Carpal impaction with the ulnar styloid process (stylocarpal impaction) occurs much less frequently than with the ulnar head (ulnar impaction). The authors report a series of 5 patients with stylocarpal impaction who, after failing non-operative treatment, underwent wrist arthroscopy and open partial resection of the ulnar styloid. At an average follow-up of 37 months, all 5 patients were satisfied with their result and only 1 patient reported residual wrist discomfort.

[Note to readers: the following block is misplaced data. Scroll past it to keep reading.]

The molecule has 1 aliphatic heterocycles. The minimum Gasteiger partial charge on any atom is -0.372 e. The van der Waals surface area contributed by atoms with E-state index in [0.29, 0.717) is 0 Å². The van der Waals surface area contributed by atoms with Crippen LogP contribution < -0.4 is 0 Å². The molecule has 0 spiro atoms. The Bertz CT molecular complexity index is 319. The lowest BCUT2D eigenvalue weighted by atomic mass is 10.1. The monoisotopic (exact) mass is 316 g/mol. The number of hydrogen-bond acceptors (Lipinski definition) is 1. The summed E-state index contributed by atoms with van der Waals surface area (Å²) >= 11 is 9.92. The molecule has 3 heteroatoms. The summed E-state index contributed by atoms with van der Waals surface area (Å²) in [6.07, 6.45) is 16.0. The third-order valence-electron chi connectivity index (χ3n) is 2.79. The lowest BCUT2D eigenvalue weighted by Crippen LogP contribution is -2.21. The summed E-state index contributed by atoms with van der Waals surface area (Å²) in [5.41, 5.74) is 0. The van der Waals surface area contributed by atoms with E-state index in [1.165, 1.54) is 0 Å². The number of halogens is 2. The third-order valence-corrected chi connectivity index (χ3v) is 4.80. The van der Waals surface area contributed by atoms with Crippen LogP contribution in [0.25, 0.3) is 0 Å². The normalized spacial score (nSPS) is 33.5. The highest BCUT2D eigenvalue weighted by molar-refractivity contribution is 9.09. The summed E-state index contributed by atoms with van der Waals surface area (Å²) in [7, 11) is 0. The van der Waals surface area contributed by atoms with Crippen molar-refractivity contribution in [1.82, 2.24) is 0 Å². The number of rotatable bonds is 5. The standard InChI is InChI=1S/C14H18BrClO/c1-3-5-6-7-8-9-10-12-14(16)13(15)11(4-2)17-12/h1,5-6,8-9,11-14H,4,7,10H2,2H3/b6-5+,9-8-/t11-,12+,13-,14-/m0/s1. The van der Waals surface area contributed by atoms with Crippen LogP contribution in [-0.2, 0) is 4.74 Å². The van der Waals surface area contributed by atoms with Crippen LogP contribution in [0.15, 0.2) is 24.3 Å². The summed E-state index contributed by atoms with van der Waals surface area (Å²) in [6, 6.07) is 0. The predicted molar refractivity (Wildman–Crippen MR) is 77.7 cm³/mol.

The authors discuss the physical examination and radiographic findings in stylocarpal impaction. The condition appears to be associated with an excessively long ulnar styloid process; the length of the ulna exceeded 6 mm in all 5 wrists (normal range 3 mm - 6 mm). Although ulnar variance measured negative in each instance, the authors comment that the condition can also develop in ulnar neutral and ulnar positive wrists. They advocate wrist arthroscopy in excluding other causes of ulnar-sided wrist pain at the time of surgery and they caution against resecting too much of the ulnar styloid process which could potentially disrupt the TFCC. If both ulnocarpal impaction and stylocarpal impaction are suspected, an ulnar shortening osteotomy rather than an ulnar styloidectomy is suggested. The conclusions from this study are in agreement with the findings of Topper, Wood and Ruby (JHS 22A: 669-704, 1997).